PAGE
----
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United States Department of Agriculture

Agricultural Research Service

Title: Nonstructural Carbohydrate and Digestibility Patterns in Orchardgrass Swards During Daily Defoliation Sequences Initiated in Evening and Morning

Authors
item Griggs, Thomas - UTAH STATE UNIVERSITY
item Macadams, Jennifer - UTAH STATE UNIVERSITY
item Mayland, Henry
item Burns, Joseph

Submitted to: Crop Science
Publication Type: Peer Reviewed Journal
Publication Acceptance Date: October 20, 2004
Publication Date: July 26, 2005
Citation: Griggs, T., Macadams, J.W., Mayland, H.F., Burns, J.C. 2005. Nonstructural carbohydrate and digestibility patterns in orchardgrass swards during daily defoliation sequences initiated in evening and morning. Crop Science. 45:1295-1304

Interpretive Summary: Forage plants increase total nonstructural carbohydrates (TNC) concentration during the day light hours peaking in the late afternoon with a reduction during the night nearing least concentration at sunrise. Harvested tall fescue and alfalfa cut in the PM resulted in forage with greater TNC concentration compared with an AM cut. This difference in favor of the PM harvested forage has been detected in animal preference, intake and digestion trials. This study evaluates the potential changes in TNC concentration between PM and AM as strata are removed from the canopy as would occur in a rotationally grazed pasture. Generally, orchardgrass canopies showed higher TNC in the PM series of strata removed vs. the AM series. As sword depth increased (removal of top most increments of the canopy) samples from PM and AM strata retained differences but these differences were reduced compared with the initial canopy strata. In contrast, digestibility showed minor diurnal variation and decreased readily at the lower strata within the PM and AM sequences. This is consisted with reduced digestibility in lower strata of the canopy. These data do not reflect higher daily energy intake for PM vs AM herbage in grazing systems. However, this simulation does not take into account intake rate and meal size at a particular grazing strata. Increases in these animal responses would be a strategy that would support an advantage to animal performance. If animals were restricted such that subsequent strata were consumed to meet the animal daily demand than livestock performance maybe reduced compared with less ridged rotional stocking.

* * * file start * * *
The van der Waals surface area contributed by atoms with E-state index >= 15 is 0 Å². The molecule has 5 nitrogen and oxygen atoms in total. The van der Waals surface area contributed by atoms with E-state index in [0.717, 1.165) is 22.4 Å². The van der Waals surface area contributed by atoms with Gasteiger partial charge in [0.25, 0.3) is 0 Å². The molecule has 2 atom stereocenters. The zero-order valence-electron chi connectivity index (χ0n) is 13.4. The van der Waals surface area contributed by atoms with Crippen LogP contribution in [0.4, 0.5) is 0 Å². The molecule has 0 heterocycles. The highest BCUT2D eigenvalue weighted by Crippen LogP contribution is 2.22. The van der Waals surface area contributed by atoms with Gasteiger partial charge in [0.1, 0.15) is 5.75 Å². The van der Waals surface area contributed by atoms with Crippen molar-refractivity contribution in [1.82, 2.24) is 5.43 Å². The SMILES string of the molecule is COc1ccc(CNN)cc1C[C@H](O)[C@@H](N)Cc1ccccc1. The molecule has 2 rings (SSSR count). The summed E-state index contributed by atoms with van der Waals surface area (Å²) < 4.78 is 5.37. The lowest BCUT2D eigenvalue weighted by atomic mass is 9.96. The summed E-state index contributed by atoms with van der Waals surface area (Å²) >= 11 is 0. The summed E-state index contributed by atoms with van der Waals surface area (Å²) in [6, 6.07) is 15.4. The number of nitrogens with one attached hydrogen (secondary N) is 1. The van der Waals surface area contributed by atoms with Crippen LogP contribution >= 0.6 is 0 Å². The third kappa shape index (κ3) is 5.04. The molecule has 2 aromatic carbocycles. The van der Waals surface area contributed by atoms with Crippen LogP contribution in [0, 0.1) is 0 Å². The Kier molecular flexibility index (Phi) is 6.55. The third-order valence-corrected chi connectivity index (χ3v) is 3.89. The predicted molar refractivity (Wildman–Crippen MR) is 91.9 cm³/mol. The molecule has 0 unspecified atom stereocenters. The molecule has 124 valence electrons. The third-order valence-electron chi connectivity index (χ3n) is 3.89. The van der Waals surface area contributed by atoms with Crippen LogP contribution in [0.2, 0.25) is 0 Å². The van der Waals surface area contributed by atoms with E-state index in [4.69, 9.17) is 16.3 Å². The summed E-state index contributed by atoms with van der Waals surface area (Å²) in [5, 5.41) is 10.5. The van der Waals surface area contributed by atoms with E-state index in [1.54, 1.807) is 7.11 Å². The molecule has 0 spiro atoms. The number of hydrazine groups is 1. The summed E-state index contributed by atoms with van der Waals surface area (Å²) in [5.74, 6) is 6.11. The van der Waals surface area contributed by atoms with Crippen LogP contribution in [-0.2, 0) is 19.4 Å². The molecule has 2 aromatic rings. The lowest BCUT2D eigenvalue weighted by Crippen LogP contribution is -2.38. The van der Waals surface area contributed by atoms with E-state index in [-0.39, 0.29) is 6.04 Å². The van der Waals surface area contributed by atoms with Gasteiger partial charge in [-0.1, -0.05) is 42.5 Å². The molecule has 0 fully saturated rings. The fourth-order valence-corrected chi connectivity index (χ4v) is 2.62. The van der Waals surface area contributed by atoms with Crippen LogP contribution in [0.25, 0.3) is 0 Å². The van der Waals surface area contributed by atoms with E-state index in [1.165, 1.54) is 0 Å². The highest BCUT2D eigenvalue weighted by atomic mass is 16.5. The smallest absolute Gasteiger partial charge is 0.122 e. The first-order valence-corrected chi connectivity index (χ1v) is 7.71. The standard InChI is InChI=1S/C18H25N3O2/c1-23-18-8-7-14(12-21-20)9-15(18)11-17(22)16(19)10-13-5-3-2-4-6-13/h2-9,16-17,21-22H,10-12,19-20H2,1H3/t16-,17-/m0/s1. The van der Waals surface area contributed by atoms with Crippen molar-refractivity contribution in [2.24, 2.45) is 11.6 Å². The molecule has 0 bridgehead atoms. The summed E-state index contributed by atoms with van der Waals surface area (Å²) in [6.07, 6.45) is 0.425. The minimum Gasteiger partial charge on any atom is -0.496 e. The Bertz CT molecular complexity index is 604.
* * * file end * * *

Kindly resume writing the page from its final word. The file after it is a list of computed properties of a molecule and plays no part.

Technical Abstract: Herbage soluble carbohydrate (SC) levels vary diurnally and livestock intake can be higher for herbage harvested or allocated to animals in the evening than in the morning. Few assessments of SC and digestibility patterns have been made during sward depletion in rotationally-stocked orchardgrass (Dactylis glomerata L.). We tested the hypothesis that simulated evening daily pasture allocation increases 24-h mean dietary SC and digestibility levels relative to morning allocation. Total nonstructural carbohydrate (TNC) and in vitro true dry matter digestibility (IVTDMD) levels were compared during 24-h clipping sequences initiated at 1900 h (PM) and 0700 h (AM). Sward height was reduced from 40 to 8 cm at 6- h intervals in October, June, and August. Successive-lower horizons from defoliation sequences and also from control areas that were not under progressive defoliation were analyzed. Digestibility and TNC levels varied diurnally and seasonally and were often higher for PM sequences, but differences among 24-h means were small. Daily mean TNC levels for defoliation sequences initiated in PM and AM treatments were 138 vs. 132, 91 vs. 88, and 72 vs. 60 g kg-1 in October, June, and August, respectively. In all periods, dry matter digestibility decreased from approximately 920 to 800-850 g kg-1 with sward depletion, and displayed similar patterns between defoliation sequences. Patterns of TNC and digestibility during sward depletion may not be represented by those in intact swards, and PM allocation of daily herbage may not increase 24-h mean dietary TNC density relative to AM allocation. Daily quantities of ingested TNC could be higher for PM herbage allocation if livestock consume proportionately more herbage in the PM than we simulated.

Last Modified: 10/25/2014
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